Macquarie Group, which is Australia’s biggest investment bank, has filed a lawsuit against Jupiter Market & Trading. According to Reuters, Macquarie has accused Jupiter of breach of contract related to oil purchases and storage.
Jupiter wants to build a pipeline and a crude terminal
Jupiter is one of the companies that hopes to build a crude export terminal along the Gulf Coast. Their plans include a terminal in Brownsville, Texas with 10 million barrels of storage capacity and the ability to receive a Very Large Crude Carrier. A Very Large Crude Carrier is an oil tanker that can transport extremely large quantities of oil across bodies of water.
The company also plans to build a 680-mile pipeline that runs from West Texas to the Gulf Coast and could potentially transport 1 million gallons of oil a day. They claimed to have secured funding for the pipeline.
Jupiter was behind on payments at a storage facility
One of the agreements Macquarie had with Jupiter was to store crude oil at a Jupiter space at a NuStar Energy Facility. However, in December, NuStar contacted Macquarie to inform the company that Jupiter was behind on payments at the storage facility. Macquarie had also sold Jupiter a large quantity of oil.
In January, the investment bank informed Jupiter that it would terminate its agreements. Macquarie requested payment for the oil and a termination fee.
Macquarie seeking $17.5 million
After not receiving payment, Macquarie opted to file a lawsuit claiming Jupiter breached its contracts for oil storage and purchases. The investment bank is seeking $17.5 million for fees and outstanding payments.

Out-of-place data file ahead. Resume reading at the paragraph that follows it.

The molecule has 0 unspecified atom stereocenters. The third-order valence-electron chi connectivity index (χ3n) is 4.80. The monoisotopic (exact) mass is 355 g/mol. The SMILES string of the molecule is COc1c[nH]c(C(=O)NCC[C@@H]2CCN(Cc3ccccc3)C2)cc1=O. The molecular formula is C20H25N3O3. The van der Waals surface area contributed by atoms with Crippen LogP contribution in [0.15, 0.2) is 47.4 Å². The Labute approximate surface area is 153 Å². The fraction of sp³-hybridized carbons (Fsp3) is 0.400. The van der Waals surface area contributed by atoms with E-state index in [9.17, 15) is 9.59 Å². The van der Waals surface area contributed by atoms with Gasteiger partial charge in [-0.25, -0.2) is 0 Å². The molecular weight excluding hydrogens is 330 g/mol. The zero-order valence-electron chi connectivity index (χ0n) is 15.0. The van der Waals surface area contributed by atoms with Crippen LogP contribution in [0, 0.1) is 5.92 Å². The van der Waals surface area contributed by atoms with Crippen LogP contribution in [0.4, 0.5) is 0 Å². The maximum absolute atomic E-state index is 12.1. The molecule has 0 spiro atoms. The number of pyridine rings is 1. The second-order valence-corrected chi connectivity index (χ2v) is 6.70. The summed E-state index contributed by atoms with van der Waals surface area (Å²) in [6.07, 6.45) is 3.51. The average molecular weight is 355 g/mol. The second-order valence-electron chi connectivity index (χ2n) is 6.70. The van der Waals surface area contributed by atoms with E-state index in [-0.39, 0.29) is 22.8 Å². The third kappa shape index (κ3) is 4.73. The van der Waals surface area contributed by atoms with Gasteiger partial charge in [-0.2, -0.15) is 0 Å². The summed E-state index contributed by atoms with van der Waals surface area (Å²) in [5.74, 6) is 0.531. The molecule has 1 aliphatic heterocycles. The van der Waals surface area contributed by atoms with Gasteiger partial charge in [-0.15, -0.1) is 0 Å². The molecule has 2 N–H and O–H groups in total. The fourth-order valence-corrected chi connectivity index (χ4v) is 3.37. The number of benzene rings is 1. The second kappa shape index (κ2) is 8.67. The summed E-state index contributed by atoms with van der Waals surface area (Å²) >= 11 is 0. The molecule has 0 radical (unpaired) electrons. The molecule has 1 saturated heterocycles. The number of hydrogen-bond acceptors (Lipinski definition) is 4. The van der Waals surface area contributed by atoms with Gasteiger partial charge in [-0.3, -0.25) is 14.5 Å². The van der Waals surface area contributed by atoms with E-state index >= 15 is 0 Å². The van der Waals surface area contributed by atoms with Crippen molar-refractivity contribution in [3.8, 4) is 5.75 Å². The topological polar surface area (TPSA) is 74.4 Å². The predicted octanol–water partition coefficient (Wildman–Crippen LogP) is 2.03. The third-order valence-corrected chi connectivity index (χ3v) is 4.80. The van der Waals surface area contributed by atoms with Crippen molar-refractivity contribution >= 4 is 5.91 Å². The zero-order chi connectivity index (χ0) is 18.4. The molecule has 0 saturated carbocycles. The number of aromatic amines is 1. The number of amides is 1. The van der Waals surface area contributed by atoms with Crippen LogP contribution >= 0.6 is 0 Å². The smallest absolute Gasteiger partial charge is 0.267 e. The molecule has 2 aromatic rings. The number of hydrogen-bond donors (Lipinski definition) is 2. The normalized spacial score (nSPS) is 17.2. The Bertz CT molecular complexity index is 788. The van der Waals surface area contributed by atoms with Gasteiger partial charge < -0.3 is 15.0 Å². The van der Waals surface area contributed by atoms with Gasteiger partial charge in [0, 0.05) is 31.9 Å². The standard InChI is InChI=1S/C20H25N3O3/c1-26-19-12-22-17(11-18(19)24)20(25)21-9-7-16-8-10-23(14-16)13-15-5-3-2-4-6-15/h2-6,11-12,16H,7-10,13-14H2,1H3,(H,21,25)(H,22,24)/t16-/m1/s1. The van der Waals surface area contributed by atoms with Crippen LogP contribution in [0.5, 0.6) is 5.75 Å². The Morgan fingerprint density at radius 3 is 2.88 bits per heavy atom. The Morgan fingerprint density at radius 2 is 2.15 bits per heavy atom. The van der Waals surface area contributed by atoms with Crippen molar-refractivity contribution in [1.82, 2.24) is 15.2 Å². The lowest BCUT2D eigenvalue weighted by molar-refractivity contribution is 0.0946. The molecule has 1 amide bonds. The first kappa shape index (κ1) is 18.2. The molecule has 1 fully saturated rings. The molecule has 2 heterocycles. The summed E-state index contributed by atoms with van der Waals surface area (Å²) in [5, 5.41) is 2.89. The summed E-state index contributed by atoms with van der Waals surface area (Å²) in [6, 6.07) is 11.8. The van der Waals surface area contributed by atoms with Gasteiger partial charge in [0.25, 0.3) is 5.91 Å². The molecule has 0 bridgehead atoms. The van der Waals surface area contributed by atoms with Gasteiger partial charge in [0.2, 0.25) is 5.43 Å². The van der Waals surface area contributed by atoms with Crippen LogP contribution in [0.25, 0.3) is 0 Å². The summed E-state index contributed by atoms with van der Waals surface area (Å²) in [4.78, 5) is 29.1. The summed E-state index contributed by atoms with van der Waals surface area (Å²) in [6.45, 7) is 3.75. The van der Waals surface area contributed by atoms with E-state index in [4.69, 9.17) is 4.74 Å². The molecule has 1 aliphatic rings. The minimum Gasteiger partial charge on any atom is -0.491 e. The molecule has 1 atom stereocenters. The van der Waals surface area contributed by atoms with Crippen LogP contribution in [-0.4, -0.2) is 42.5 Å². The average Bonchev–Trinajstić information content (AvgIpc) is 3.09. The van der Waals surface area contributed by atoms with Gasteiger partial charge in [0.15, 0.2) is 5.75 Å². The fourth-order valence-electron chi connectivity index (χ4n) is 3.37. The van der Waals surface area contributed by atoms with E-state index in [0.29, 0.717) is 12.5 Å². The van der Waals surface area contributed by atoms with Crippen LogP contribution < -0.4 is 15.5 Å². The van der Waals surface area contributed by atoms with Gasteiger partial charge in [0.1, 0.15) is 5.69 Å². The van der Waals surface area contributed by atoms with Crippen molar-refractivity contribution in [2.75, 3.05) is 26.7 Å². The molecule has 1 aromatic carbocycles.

To prove a breach of contract case, you must first demonstrate a valid contract exists. A valid contract needs four elements:
- An offer is when there is an intention to enter a contract.
- Consideration is when both parties agree to give and receive something that is valuable.
- Acceptance is when both parties agree to the contract’s terms. This is often done by signing legal documents.
- Mutuality is when both parties understand and agree to all the terms of the contract.
After showing a contract is valid, you must demonstrate you held up your side of the contract, or essentially, that you performed the duties as described in the contract. Then you must prove the other party did not perform their contractual duties.
Even if a contract was breached, if it was minor, you may not have a legal case. The breach must be material, which means it defeats the purpose of the contract. Refusing payment is considered a material breach, but being late with a payment is not generally considered a material breach. When a material breach occurs, the other party is no longer obligated to continuing performing contractual duties.
Anyone who has suffered a material breach of contract may also seek damages from the other party.